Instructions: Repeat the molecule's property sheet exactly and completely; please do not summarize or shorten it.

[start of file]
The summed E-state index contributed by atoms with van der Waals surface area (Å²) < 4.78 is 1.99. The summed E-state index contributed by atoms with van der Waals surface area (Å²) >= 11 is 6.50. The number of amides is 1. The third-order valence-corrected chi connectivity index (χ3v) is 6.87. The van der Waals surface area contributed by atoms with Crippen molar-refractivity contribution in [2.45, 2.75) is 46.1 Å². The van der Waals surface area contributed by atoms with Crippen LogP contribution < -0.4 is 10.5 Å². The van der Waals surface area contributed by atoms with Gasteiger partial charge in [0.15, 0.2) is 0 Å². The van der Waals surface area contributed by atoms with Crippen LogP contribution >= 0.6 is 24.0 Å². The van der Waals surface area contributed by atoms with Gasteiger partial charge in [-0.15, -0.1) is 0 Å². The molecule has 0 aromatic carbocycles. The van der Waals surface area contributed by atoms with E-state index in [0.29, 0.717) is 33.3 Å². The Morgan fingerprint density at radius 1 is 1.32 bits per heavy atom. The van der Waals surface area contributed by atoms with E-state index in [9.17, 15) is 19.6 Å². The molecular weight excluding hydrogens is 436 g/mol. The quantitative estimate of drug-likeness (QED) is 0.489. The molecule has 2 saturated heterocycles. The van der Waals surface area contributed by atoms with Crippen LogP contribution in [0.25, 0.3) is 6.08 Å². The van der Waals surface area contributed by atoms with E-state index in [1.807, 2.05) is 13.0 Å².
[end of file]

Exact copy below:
The summed E-state index contributed by atoms with van der Waals surface area (Å²) < 4.78 is 1.99. The summed E-state index contributed by atoms with van der Waals surface area (Å²) >= 11 is 6.50. The number of amides is 1. The third-order valence-corrected chi connectivity index (χ3v) is 6.87. The van der Waals surface area contributed by atoms with Crippen molar-refractivity contribution in [2.45, 2.75) is 46.1 Å². The van der Waals surface area contributed by atoms with Crippen LogP contribution < -0.4 is 10.5 Å². The van der Waals surface area contributed by atoms with Gasteiger partial charge in [0.15, 0.2) is 0 Å². The van der Waals surface area contributed by atoms with Crippen LogP contribution >= 0.6 is 24.0 Å². The van der Waals surface area contributed by atoms with Gasteiger partial charge in [-0.15, -0.1) is 0 Å². The molecule has 0 aromatic carbocycles. The van der Waals surface area contributed by atoms with E-state index in [0.29, 0.717) is 33.3 Å². The Morgan fingerprint density at radius 1 is 1.32 bits per heavy atom. The van der Waals surface area contributed by atoms with E-state index in [9.17, 15) is 19.6 Å². The molecular weight excluding hydrogens is 436 g/mol. The quantitative estimate of drug-likeness (QED) is 0.489. The molecule has 2 saturated heterocycles. The van der Waals surface area contributed by atoms with Crippen LogP contribution in [0.25, 0.3) is 6.08 Å². The van der Waals surface area contributed by atoms with E-state index in [1.807, 2.05) is 13.0 Å².